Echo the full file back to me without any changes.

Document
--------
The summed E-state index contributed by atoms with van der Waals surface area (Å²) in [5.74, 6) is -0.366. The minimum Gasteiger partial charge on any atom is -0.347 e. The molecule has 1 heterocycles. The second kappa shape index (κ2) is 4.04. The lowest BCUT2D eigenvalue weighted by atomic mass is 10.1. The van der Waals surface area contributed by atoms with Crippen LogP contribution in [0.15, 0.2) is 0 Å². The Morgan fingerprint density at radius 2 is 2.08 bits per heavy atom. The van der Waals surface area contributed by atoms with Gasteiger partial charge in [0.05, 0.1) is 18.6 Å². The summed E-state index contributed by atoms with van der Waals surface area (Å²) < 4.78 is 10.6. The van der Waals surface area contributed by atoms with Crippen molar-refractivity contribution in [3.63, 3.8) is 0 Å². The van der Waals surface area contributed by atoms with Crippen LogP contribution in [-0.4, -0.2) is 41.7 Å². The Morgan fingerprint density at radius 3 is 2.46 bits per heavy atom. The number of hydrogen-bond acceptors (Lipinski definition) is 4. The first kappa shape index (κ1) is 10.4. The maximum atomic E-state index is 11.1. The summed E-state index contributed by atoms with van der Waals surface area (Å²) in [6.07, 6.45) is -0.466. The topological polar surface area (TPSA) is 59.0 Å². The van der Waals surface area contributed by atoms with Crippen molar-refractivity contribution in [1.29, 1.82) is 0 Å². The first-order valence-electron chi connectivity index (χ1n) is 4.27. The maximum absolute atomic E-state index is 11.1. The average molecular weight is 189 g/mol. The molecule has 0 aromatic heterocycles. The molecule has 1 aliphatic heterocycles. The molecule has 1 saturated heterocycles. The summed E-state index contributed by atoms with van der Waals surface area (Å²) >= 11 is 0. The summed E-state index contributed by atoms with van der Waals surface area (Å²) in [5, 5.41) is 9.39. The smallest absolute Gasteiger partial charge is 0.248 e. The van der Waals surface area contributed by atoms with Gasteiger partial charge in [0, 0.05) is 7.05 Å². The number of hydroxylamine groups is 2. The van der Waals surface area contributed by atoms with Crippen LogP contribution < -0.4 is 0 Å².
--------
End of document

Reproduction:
The summed E-state index contributed by atoms with van der Waals surface area (Å²) in [5.74, 6) is -0.366. The minimum Gasteiger partial charge on any atom is -0.347 e. The molecule has 1 heterocycles. The second kappa shape index (κ2) is 4.04. The lowest BCUT2D eigenvalue weighted by atomic mass is 10.1. The van der Waals surface area contributed by atoms with Crippen LogP contribution in [0.15, 0.2) is 0 Å². The Morgan fingerprint density at radius 2 is 2.08 bits per heavy atom. The van der Waals surface area contributed by atoms with Gasteiger partial charge in [0.05, 0.1) is 18.6 Å². The summed E-state index contributed by atoms with van der Waals surface area (Å²) < 4.78 is 10.6. The van der Waals surface area contributed by atoms with Crippen molar-refractivity contribution in [3.63, 3.8) is 0 Å². The van der Waals surface area contributed by atoms with Crippen LogP contribution in [-0.4, -0.2) is 41.7 Å². The Morgan fingerprint density at radius 3 is 2.46 bits per heavy atom. The number of hydrogen-bond acceptors (Lipinski definition) is 4. The first kappa shape index (κ1) is 10.4. The maximum atomic E-state index is 11.1. The summed E-state index contributed by atoms with van der Waals surface area (Å²) in [6.07, 6.45) is -0.466. The topological polar surface area (TPSA) is 59.0 Å². The van der Waals surface area contributed by atoms with Crippen molar-refractivity contribution in [1.29, 1.82) is 0 Å². The first-order valence-electron chi connectivity index (χ1n) is 4.27. The maximum absolute atomic E-state index is 11.1. The average molecular weight is 189 g/mol. The molecule has 0 aromatic heterocycles. The molecule has 1 aliphatic heterocycles. The molecule has 1 saturated heterocycles. The summed E-state index contributed by atoms with van der Waals surface area (Å²) >= 11 is 0. The summed E-state index contributed by atoms with van der Waals surface area (Å²) in [5, 5.41) is 9.39. The smallest absolute Gasteiger partial charge is 0.248 e. The van der Waals surface area contributed by atoms with Gasteiger partial charge in [0, 0.05) is 7.05 Å². The number of hydroxylamine groups is 2. The van der Waals surface area contributed by atoms with Crippen LogP contribution < -0.4 is 0 Å².